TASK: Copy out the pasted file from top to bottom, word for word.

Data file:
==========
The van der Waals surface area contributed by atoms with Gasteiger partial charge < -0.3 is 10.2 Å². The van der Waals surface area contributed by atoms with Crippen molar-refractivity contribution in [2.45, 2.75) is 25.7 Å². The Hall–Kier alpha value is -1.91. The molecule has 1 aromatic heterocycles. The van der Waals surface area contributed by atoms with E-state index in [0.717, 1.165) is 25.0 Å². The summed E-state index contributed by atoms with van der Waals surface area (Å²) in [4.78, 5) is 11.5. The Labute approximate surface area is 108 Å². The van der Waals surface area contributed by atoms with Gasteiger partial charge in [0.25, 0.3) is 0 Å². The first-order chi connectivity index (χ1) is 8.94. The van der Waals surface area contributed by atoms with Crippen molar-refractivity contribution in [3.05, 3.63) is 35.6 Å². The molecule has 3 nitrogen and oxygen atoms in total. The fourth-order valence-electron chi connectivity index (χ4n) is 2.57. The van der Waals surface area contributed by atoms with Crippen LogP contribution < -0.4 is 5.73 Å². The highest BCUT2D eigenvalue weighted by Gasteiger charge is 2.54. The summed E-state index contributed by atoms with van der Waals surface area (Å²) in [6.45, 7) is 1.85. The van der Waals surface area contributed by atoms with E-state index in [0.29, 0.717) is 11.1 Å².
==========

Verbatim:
The van der Waals surface area contributed by atoms with Gasteiger partial charge < -0.3 is 10.2 Å². The van der Waals surface area contributed by atoms with Crippen molar-refractivity contribution in [2.45, 2.75) is 25.7 Å². The Hall–Kier alpha value is -1.91. The molecule has 1 aromatic heterocycles. The van der Waals surface area contributed by atoms with E-state index in [0.717, 1.165) is 25.0 Å². The summed E-state index contributed by atoms with van der Waals surface area (Å²) in [4.78, 5) is 11.5. The Labute approximate surface area is 108 Å². The van der Waals surface area contributed by atoms with Gasteiger partial charge in [0.25, 0.3) is 0 Å². The first-order chi connectivity index (χ1) is 8.94. The van der Waals surface area contributed by atoms with Crippen molar-refractivity contribution in [3.05, 3.63) is 35.6 Å². The molecule has 3 nitrogen and oxygen atoms in total. The fourth-order valence-electron chi connectivity index (χ4n) is 2.57. The van der Waals surface area contributed by atoms with Crippen LogP contribution < -0.4 is 5.73 Å². The highest BCUT2D eigenvalue weighted by Gasteiger charge is 2.54. The summed E-state index contributed by atoms with van der Waals surface area (Å²) in [6.45, 7) is 1.85. The van der Waals surface area contributed by atoms with E-state index in [0.29, 0.717) is 11.1 Å².